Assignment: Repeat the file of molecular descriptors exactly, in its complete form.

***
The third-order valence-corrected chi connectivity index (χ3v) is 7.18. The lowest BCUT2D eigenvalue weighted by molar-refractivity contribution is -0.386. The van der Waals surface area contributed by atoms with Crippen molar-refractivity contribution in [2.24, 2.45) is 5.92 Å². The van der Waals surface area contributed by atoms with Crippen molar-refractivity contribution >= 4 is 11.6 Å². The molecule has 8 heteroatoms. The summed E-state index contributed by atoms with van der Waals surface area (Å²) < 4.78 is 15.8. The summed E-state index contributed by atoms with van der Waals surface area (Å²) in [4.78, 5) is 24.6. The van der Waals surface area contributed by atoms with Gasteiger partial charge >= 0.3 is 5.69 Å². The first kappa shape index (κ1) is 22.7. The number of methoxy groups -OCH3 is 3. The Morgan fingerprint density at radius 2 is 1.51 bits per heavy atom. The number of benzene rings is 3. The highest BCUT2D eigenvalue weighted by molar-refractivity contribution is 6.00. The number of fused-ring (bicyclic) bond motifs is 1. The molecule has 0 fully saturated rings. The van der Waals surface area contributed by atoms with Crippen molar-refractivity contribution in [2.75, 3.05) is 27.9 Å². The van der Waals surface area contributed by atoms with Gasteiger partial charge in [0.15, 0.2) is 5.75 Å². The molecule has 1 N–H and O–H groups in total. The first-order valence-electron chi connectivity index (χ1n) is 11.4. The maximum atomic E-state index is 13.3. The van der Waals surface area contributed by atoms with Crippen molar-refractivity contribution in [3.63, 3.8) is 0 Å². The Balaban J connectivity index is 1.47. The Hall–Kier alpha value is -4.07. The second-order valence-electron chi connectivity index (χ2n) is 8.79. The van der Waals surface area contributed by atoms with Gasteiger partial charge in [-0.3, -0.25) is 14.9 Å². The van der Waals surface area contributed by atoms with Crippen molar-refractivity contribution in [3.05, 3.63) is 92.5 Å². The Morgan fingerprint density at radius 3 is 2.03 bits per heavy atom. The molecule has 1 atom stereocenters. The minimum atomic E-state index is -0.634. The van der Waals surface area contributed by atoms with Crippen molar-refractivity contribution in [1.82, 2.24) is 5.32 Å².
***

The third-order valence-corrected chi connectivity index (χ3v) is 7.18. The lowest BCUT2D eigenvalue weighted by molar-refractivity contribution is -0.386. The van der Waals surface area contributed by atoms with Crippen molar-refractivity contribution in [2.24, 2.45) is 5.92 Å². The van der Waals surface area contributed by atoms with Crippen molar-refractivity contribution >= 4 is 11.6 Å². The molecule has 8 heteroatoms. The summed E-state index contributed by atoms with van der Waals surface area (Å²) < 4.78 is 15.8. The summed E-state index contributed by atoms with van der Waals surface area (Å²) in [4.78, 5) is 24.6. The van der Waals surface area contributed by atoms with Gasteiger partial charge >= 0.3 is 5.69 Å². The first kappa shape index (κ1) is 22.7. The number of methoxy groups -OCH3 is 3. The Morgan fingerprint density at radius 2 is 1.51 bits per heavy atom. The number of benzene rings is 3. The highest BCUT2D eigenvalue weighted by molar-refractivity contribution is 6.00. The number of fused-ring (bicyclic) bond motifs is 1. The molecule has 0 fully saturated rings. The van der Waals surface area contributed by atoms with Crippen molar-refractivity contribution in [2.75, 3.05) is 27.9 Å². The van der Waals surface area contributed by atoms with Gasteiger partial charge in [0.15, 0.2) is 5.75 Å². The molecule has 1 N–H and O–H groups in total. The first-order valence-electron chi connectivity index (χ1n) is 11.4. The maximum atomic E-state index is 13.3. The van der Waals surface area contributed by atoms with Crippen molar-refractivity contribution in [3.63, 3.8) is 0 Å². The Balaban J connectivity index is 1.47. The Hall–Kier alpha value is -4.07. The second-order valence-electron chi connectivity index (χ2n) is 8.79. The van der Waals surface area contributed by atoms with Gasteiger partial charge in [-0.3, -0.25) is 14.9 Å². The van der Waals surface area contributed by atoms with Crippen molar-refractivity contribution in [3.05, 3.63) is 92.5 Å². The Morgan fingerprint density at radius 3 is 2.03 bits per heavy atom. The molecule has 1 atom stereocenters. The minimum atomic E-state index is -0.634. The van der Waals surface area contributed by atoms with Crippen molar-refractivity contribution in [1.82, 2.24) is 5.32 Å².